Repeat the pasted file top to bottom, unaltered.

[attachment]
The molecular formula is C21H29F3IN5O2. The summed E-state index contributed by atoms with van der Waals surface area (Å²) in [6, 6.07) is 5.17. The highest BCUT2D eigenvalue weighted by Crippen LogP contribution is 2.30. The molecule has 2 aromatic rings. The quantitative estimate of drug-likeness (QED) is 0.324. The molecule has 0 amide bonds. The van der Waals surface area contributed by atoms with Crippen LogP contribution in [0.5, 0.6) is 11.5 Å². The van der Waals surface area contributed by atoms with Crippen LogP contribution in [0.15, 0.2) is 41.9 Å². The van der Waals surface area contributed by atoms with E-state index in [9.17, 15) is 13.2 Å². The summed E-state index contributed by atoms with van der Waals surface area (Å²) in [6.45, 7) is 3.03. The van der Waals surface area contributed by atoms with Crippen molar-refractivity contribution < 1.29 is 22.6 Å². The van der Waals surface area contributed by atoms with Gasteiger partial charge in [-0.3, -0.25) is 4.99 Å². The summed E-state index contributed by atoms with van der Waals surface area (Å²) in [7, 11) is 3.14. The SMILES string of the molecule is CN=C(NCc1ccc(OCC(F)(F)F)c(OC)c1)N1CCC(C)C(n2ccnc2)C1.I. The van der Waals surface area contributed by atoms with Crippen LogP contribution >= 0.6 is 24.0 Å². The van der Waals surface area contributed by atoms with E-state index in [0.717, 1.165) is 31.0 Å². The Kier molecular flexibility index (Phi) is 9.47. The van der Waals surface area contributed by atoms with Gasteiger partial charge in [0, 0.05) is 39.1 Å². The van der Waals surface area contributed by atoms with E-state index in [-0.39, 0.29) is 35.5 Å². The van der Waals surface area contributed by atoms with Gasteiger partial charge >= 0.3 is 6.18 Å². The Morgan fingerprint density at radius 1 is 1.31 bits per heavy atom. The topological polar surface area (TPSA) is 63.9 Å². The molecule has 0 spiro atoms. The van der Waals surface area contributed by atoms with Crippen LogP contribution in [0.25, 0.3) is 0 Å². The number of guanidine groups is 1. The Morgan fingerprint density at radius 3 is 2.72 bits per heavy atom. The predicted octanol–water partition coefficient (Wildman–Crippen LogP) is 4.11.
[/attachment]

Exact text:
The molecular formula is C21H29F3IN5O2. The summed E-state index contributed by atoms with van der Waals surface area (Å²) in [6, 6.07) is 5.17. The highest BCUT2D eigenvalue weighted by Crippen LogP contribution is 2.30. The molecule has 2 aromatic rings. The quantitative estimate of drug-likeness (QED) is 0.324. The molecule has 0 amide bonds. The van der Waals surface area contributed by atoms with Crippen LogP contribution in [0.5, 0.6) is 11.5 Å². The van der Waals surface area contributed by atoms with Crippen LogP contribution in [0.15, 0.2) is 41.9 Å². The van der Waals surface area contributed by atoms with E-state index in [9.17, 15) is 13.2 Å². The summed E-state index contributed by atoms with van der Waals surface area (Å²) in [6.45, 7) is 3.03. The van der Waals surface area contributed by atoms with Crippen molar-refractivity contribution < 1.29 is 22.6 Å². The van der Waals surface area contributed by atoms with Gasteiger partial charge in [-0.3, -0.25) is 4.99 Å². The summed E-state index contributed by atoms with van der Waals surface area (Å²) in [7, 11) is 3.14. The SMILES string of the molecule is CN=C(NCc1ccc(OCC(F)(F)F)c(OC)c1)N1CCC(C)C(n2ccnc2)C1.I. The van der Waals surface area contributed by atoms with Crippen LogP contribution >= 0.6 is 24.0 Å². The van der Waals surface area contributed by atoms with E-state index in [0.717, 1.165) is 31.0 Å². The Kier molecular flexibility index (Phi) is 9.47. The van der Waals surface area contributed by atoms with Gasteiger partial charge in [0, 0.05) is 39.1 Å². The van der Waals surface area contributed by atoms with E-state index in [-0.39, 0.29) is 35.5 Å². The van der Waals surface area contributed by atoms with Gasteiger partial charge >= 0.3 is 6.18 Å². The Morgan fingerprint density at radius 1 is 1.31 bits per heavy atom. The topological polar surface area (TPSA) is 63.9 Å². The molecule has 0 spiro atoms. The van der Waals surface area contributed by atoms with Crippen LogP contribution in [0.25, 0.3) is 0 Å². The number of guanidine groups is 1. The Morgan fingerprint density at radius 3 is 2.72 bits per heavy atom. The predicted octanol–water partition coefficient (Wildman–Crippen LogP) is 4.11.